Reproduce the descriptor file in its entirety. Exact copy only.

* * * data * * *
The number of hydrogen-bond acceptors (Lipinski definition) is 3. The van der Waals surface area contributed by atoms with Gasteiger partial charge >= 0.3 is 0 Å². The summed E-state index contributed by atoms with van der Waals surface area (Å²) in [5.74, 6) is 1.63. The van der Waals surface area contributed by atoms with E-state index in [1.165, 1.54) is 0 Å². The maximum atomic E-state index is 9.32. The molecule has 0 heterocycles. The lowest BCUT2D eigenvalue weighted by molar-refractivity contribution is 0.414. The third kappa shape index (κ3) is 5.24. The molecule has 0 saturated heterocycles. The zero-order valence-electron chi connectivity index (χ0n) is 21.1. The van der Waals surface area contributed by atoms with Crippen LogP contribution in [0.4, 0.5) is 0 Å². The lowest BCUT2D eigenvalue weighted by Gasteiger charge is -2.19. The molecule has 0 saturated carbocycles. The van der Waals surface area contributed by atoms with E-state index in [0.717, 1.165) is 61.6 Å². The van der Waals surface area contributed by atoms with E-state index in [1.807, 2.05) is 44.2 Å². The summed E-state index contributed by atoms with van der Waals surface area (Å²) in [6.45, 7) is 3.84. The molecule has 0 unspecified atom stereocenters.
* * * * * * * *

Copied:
The number of hydrogen-bond acceptors (Lipinski definition) is 3. The van der Waals surface area contributed by atoms with Gasteiger partial charge >= 0.3 is 0 Å². The summed E-state index contributed by atoms with van der Waals surface area (Å²) in [5.74, 6) is 1.63. The van der Waals surface area contributed by atoms with E-state index in [1.165, 1.54) is 0 Å². The maximum atomic E-state index is 9.32. The molecule has 0 heterocycles. The lowest BCUT2D eigenvalue weighted by molar-refractivity contribution is 0.414. The third kappa shape index (κ3) is 5.24. The molecule has 0 saturated heterocycles. The zero-order valence-electron chi connectivity index (χ0n) is 21.1. The van der Waals surface area contributed by atoms with Crippen LogP contribution in [0.4, 0.5) is 0 Å². The lowest BCUT2D eigenvalue weighted by Gasteiger charge is -2.19. The molecule has 0 saturated carbocycles. The van der Waals surface area contributed by atoms with E-state index in [0.717, 1.165) is 61.6 Å². The van der Waals surface area contributed by atoms with E-state index in [1.807, 2.05) is 44.2 Å². The summed E-state index contributed by atoms with van der Waals surface area (Å²) in [6.45, 7) is 3.84. The molecule has 0 unspecified atom stereocenters.